Published on February 6, 2008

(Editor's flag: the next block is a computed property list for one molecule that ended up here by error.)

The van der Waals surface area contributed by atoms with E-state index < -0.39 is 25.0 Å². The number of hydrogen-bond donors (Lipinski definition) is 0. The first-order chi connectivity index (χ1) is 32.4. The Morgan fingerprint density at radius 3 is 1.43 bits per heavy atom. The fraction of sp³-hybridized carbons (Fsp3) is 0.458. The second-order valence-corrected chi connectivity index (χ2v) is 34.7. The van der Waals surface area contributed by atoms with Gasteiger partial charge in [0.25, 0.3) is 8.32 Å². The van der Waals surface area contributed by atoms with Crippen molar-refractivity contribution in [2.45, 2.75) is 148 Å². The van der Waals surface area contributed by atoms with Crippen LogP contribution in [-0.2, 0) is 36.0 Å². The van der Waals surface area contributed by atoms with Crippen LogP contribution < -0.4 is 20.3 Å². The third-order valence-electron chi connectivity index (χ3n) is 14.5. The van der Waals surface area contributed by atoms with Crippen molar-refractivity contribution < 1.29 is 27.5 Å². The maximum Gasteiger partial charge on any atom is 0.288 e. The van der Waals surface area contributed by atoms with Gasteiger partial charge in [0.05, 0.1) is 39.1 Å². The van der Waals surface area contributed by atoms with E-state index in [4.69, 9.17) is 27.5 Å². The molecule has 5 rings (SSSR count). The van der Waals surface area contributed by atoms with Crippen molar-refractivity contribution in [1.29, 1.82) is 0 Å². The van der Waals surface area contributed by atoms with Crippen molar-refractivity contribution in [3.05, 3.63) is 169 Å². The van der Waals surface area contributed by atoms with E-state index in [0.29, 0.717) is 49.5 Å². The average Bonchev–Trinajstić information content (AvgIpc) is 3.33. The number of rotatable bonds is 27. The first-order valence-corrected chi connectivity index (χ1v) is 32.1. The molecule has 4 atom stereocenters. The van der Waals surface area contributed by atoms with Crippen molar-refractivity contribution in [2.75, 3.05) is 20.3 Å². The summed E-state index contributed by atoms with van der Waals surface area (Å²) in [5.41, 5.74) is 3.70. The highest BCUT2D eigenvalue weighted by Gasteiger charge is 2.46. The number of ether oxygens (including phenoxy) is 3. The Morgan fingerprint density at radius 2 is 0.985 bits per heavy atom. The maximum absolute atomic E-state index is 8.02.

‘Green Marketing’- An Oxymoron?: ‘Green Marketing’ - An Oxymoron? Denis Piquette Partner – Ogilvy Montreal Inc. October 4th, 2007 Why is this topic so relevant to me?: Why is this topic so relevant to me? I’m an avid outdoorsman And a father of young children In 20+ years of marketing ‘enviro-consciousness’ has not improved To date only 1 (Via), perhaps 2 (Unilever) of our clients actively pursue green marketing! Why is ‘green marketing’ an oxymoron?: Why is ‘green marketing’ an oxymoron? ‘Green’ ultimately means using, replacing or buying less – across the board How many marketers or shareholders will accept negative volume growth? How many consumers will pay more for less? Consumption is the barometer of success! How many of you and your peers will accept more conservative and thriftier lifestyles Who understands what ‘green’ means? A Few Ecological Pet Peeves: A Few Ecological Pet Peeves Paper copies of electronic documents Few bicycle or pedestrian lanes Perfectly manicured ‘natural’ lawns No neighborhood compost ‘green bins’ Environmental destruction caused by war rarely debated at key conferences Concern about the environment was a key issue in early 1970s : Concern about the environment was a key issue in early 1970s Pollution of Great Lakes led to massive clean up efforts Oil crisis of the contributed to the birth of compact cars Awareness of deforestation led to paper recycling, packaging initiatives Launch of GreenPeace, Pollution Probe, Earth Day… Why so few ‘green’ advances in the past 30 years?: Why so few ‘green’ advances in the past 30 years? If you look around, we seem to be getting worse: Bigger homes – in the suburbs! Energy print of suburban home is 3 to 4X greater than in city Bigger SUVs and sportier cars More wasteful packaging Big-box stores, pre-packed food portions… Shorter product life-spans for many consumer durables Computers, electronics, cars, clothing They may last longer, but we are encouraged to REPLACE Few corporations champion ‘green’ Slide7: Thinking ‘Green’ Is Tough Blue boxes, hybrids & bio-degradable packaging are just the tip of the eco-iceberg! Defining ‘green’ remains a key marketing challenge: Defining ‘green’ remains a key marketing challenge ‘Green’ has many different meanings and implications among consumers: Organic/bio (foods, coffee, cosmetics) Chemical/toxin-free More energy efficient Longer lasting Re-use, recycle Preserve or reclaim environment (air, land, water) Local vs. global supply chain Slide9: Who knows what ‘Green’ means? Just like consumers needed simple concepts like ‘hidden fats’ and ‘killer salt’ to prompt health consciousness, we all need clear definitions in order to better understand how to impact the environment around us Many key impacts may have nothing to do with marketers!: Many key impacts may have nothing to do with marketers! Reduce water consumption 30,000L/year per toilet in a typical household Lawn sprinkling, car washing, 15 minute showers… Reduce hydrocarbon ‘footprint’ Fewer fires: 1 fireplace fire = 10,000km of driving! Drive less: Good for mass transit, but car companies and oil companies would suffer Reduce chemical wastes Cut back use of fertilizers, herbicides… Recycle, re-use, re-sell Being green means accountability for all resources you may use: Being green means accountability for all resources you may use Impact on raw natural resource base Land, water, mineral, petroleum Agriculture: feedstock, water, chemicals Resources required for processing/manuf. Transportation, refinement, hydro, water… Resources required for packaging and shipping Resources needed for product’s use Petroleum, hydro, water, air… How will a ‘green evolution’ impact your business?: How will a ‘green evolution’ impact your business? Long-term commitment vs. opportunism If you go green, you have to be green all the way Impact on profit margins Willingness to pay premiums for longevity and ‘green’ Added production/procurement costs Most global competitors not participating: Consumer products’ manufacturers in Asian nations S. American agriculture, Japanese fishing fleets Russian and Middle East petrochemical/mining industries What environmental policy to pursue, how to align your brands?: What environmental policy to pursue, how to align your brands? Conservation Use less, more efficient, more local, more durable… Recycling/re-use Protection Less pollutants, safer practices, use non-toxic materials, monitor… Reclamation/repair Invest to decontaminate, clean-ups, dedication of green belts… Do you want to lead or to follow?: Do you want to lead or to follow? 2 critical gaps: Need more eco-responsibility demonstrated by leading global marketers Wal-Mart, auto makers, McDonald’s, Apple… ‘Need for green’ campaign: Who takes ownership - governments, individual industries? Who educates and motivates consumers at large? Confusion - dozens of logos and hundreds of green marketing associations all claiming authenticity Who to target and with what messages?: Who to target and with what messages? How broad is my ‘green’ claim E.g. Organic oatmeal - do I promote ‘packaged with recycled paper’, ‘only locally grown ingredients used’… What words and language do I use What’s my cause Save energy, clean up, educate… Who do I want to buy and become identified with my brand? There are always opportunity costs!: There are always opportunity costs! e.g. Outlaw agricultural pesticides/herbicides Pros Less toxic substances in the environment More natural foods Cons Risk of widespread crop diseases/failures Increased costs Impact on the poor/starving populations? Slide17: Marketing ‘Green’ To Consumers Is Tough Too ‘Green’ Consumers – Many Niches With Different Needs & Attitudes: ‘Green’ Consumers – Many Niches With Different Needs & Attitudes In addition to what cause motivates them: How action oriented are they? Passive > Supporter > Activist > Zealot Level of involvement/participation ‘Token’ support > broad > ‘enviro-freak’ Willingness to sacrifice Money , Choice, Inconvenience Change in lifestyle and habits? Level of knowledge and understanding Aware of buzzwords > info seeker > influences decision Consider Hybrid Car Marketing: Consider Hybrid Car Marketing Hybrid technology available for past 5 yr. 4-5 manufacturers (Honda, Toyota…) Minimal sales to date (< 1%): Only 10,000 cumulative sales of Toyota Prius Significant rebates added in 2007 to stimulate sales Why haven’t they taken off yet?? Who is the ‘hybrid customer’?: Who is the ‘hybrid customer’? Compared to minivan, SUV or sedan targets… Men or women? Suburban or urban? Primary vehicle or secondary? Families, singles or couples? Want to save the planet, or save gas costs? What is the brand character that appeals to them? Hybrids lack the personality of other cars – aggressive, sporty, fun, peppy, classy, exotic… we cannot find a word that describes them! Have consumers been provided with clear direction?: Have consumers been provided with clear direction? “I want to contribute to green causes, but…” What’s better – a hybrid or a smaller car Should I fix the old one (not replacing) Or drive less (metro, car-pool) “What am I giving up” Power, durability, cost? “It’s just marketing hype to gouge me” Why does it cost more than other models? How come none of my neighbors are doing it? Have manufacturers effectively positioned hybrid cars?: Have manufacturers effectively positioned hybrid cars? ‘Compared to __________ , Brand X Hybrid is the one that ____________’ They all claim greater fuel economy, but have yet to clearly position ‘for whom’ with clear benefits Difficult to achieve this whilst they have to market the other 99% of their businesses! How important are hybrid sales to automakers?: How important are hybrid sales to automakers? ‘Critical to success’ or ‘feel good’? Where are the PR events to promote them (rallies, best fuel economy awards…) Media spending versus total industry is very small What if an independent company launched a hybrid (like Smart) If it was the only car they marketed, would they do a better job than the Big 5, with all of their other brands? If you are considering a career in ‘green’ marketing: If you are considering a career in ‘green’ marketing Create a vision – what do you stand for? Practice what you preach Build/create value for the social and environmental change that you advocate Innovate – Very few ‘green’ products or concepts exist today Think long, long-term: Consumers may not see a benefit in a lifetime Change takes generations (e.g. ethanol gas) Pursue collective ‘green marketing’ initiatives: Pursue collective ‘green marketing’ initiatives Promote the concept of ‘eco-stewardship’ Create a 3rd party Ecological Standards Assoc. Similar to CSA, ISO accreditation Build a ‘Green Marketers’ Club Enlist Fortune 500 firms and marketers Prioritize key environmental issues and actions – what will have the greatest positive impact Pursue collective ‘green marketing’ initiatives: Pursue collective ‘green marketing’ initiatives Lobby for replacement of environmentally harmful products Rebates for old clunkers and gas mowers Incentives for purchase of eco-friendly options (similar to current rebate programs for hybrid cars) The national ‘Eco-Challenge’ Like fitness or weight management programs Empowerment – what can I do?